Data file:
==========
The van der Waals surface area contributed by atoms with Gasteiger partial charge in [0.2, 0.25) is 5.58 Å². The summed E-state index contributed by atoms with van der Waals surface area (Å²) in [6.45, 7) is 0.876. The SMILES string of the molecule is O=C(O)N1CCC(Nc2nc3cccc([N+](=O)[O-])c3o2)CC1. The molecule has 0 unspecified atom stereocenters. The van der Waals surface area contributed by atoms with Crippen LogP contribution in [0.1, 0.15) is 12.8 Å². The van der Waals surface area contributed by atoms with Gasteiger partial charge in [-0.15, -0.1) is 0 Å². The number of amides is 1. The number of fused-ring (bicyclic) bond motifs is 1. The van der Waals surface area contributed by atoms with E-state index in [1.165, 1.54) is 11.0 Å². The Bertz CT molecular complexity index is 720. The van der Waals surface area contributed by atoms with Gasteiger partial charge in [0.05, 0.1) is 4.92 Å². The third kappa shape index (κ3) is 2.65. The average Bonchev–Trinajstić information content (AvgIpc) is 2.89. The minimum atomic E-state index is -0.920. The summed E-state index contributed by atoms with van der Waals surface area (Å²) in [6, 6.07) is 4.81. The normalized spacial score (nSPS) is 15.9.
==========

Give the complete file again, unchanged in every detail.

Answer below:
The van der Waals surface area contributed by atoms with Gasteiger partial charge in [0.2, 0.25) is 5.58 Å². The summed E-state index contributed by atoms with van der Waals surface area (Å²) in [6.45, 7) is 0.876. The SMILES string of the molecule is O=C(O)N1CCC(Nc2nc3cccc([N+](=O)[O-])c3o2)CC1. The molecule has 0 unspecified atom stereocenters. The van der Waals surface area contributed by atoms with Crippen LogP contribution in [0.1, 0.15) is 12.8 Å². The van der Waals surface area contributed by atoms with Gasteiger partial charge in [-0.15, -0.1) is 0 Å². The number of amides is 1. The number of fused-ring (bicyclic) bond motifs is 1. The van der Waals surface area contributed by atoms with E-state index in [1.165, 1.54) is 11.0 Å². The Bertz CT molecular complexity index is 720. The van der Waals surface area contributed by atoms with Gasteiger partial charge in [0.05, 0.1) is 4.92 Å². The third kappa shape index (κ3) is 2.65. The average Bonchev–Trinajstić information content (AvgIpc) is 2.89. The minimum atomic E-state index is -0.920. The summed E-state index contributed by atoms with van der Waals surface area (Å²) in [6, 6.07) is 4.81. The normalized spacial score (nSPS) is 15.9.